I came of age during an era when social relations seemed characterized by entropy. Our mundane life was agreeable enough, but the public life you read about and the common life you experienced in various ways seemed to decay in quality a little more each year, and it was difficult (or at least difficult for me) to acquire a sense of when some sort of equilibrium might be reached, if even a disagreeable one.
In certain respects, the gradual erosion of the quality of life has continued (e.g. the durability of family relations and the set of understandings which buttresses that). In others, there has been good work done on the reconstruction of social norms. I was riffling through the New York State Statistical Yearbook the other day and discovered that the frequency of major crimes in this state has declined by about 65% in the last thirty years. The five boroughs of the City of New York - the sorry-assed Bronx included - have crime rates that would have been characteristic of rural counties when I was in high school.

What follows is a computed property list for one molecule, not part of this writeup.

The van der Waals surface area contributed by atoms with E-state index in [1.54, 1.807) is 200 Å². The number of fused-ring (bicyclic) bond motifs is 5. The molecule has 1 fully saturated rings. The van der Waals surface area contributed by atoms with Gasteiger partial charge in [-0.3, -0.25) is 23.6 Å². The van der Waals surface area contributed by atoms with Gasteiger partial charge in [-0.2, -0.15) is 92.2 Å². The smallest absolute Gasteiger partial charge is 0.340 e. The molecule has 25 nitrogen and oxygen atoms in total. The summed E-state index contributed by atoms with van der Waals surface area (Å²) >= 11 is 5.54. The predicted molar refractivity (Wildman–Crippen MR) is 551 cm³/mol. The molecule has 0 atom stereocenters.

Monday, January 17, 2011
A Sad Little Statement Of The Times In Which We Grew Up
Art Deco observes: